The EULA when you get the phone. You have a commercial contract with the company, they can do anything that's in the contract - if you don't like it get another phone.
@Yet Another Anonymous coward
Except that 3 make no reference to filtering in their own terms and conditions. And in addition where the likes of Bluecoat is concerned they claim that any data processing will occur with the same protections in place as in the UK.
I would assume that this is a promise that can't be kept - and should never have been made in the first place - as I imagine that Bluecoat are unlikely to turn away the likes of the FBI when they come calling, promise or no promise.
Anyone know if using the Blackberry network gets around this? My BB on O2 wasn't showing anything - would love to know if due to being on the BB network or just a coincidence
Bb goes though RIMs proxies so was unaffected
Top tip for journalists
Send an HTTP request to O2 that already contains the internal phone number header. See if the O2 systems will give up billing data for random users.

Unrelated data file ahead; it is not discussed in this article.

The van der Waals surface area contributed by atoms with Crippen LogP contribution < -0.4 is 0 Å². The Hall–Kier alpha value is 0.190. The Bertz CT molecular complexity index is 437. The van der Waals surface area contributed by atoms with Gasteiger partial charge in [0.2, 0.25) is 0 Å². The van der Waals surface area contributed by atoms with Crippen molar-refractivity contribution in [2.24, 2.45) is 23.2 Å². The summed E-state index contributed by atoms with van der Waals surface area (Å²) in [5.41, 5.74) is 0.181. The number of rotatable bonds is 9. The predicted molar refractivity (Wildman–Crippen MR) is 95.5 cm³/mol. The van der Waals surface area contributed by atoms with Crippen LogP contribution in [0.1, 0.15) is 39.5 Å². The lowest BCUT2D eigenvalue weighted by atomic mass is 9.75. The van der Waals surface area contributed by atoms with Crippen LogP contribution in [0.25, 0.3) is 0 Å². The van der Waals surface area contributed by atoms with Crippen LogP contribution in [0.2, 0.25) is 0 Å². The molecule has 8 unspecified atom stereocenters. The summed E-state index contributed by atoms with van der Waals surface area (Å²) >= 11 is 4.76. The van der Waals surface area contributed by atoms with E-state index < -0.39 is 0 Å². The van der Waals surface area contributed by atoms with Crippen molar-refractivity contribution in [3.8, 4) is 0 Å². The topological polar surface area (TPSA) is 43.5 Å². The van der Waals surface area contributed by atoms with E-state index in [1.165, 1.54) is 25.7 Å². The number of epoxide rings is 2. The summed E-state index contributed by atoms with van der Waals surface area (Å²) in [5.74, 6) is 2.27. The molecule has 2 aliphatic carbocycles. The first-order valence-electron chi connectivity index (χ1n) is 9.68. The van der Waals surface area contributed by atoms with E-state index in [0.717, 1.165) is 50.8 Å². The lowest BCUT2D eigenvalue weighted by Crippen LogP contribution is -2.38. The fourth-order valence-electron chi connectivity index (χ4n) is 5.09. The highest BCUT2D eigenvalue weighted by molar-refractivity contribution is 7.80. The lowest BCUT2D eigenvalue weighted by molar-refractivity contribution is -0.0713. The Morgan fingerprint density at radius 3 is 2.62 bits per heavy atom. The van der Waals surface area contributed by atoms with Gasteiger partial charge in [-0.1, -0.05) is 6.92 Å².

Good article, as an O2 customer and an employee I was following todays events regarding this with interest, I was pretty shocked about it and it was a bit of a WTF moment when I came across tweets about it in my twitter feed before it clicked to why we'd be putting a mobile number in the header.
As usual we were kept complete in the dark what was going on, but I don't really think it mattered as I only know of one call about it in my team, I think the majority of consumers don't care about these things, they were up in arms when the VAT went up to 20% and they were paying a little extra and if everyone was overcharged a few pennies they'd go nuts about that, but mobile numbers being leaked to websites isn't a big deal as most of them will put their mobile number on facebook, share it with the world then "like" those sites and friend strangers for extra sheep in farmville anyway.
I'd love to know who those trusted partners are too, the only information released to the front line staff pretty much mirrors what's on the blog, there's a few obvious ones such as O2 sites and 3rd party companies such as bango.net (who we use for payments for our age verification system) and a promotions company who were dealing out Amazon vouchers for people taking certain deals. As a mobile number is not seen as PII then I suspect they'll keep us in the dark, but it would be good to know especially if any of the "trusted partners" are social networking sites and although a mobile number is not deemed to be PII it can quite easily be used for billing someone when it comes to premium SMS.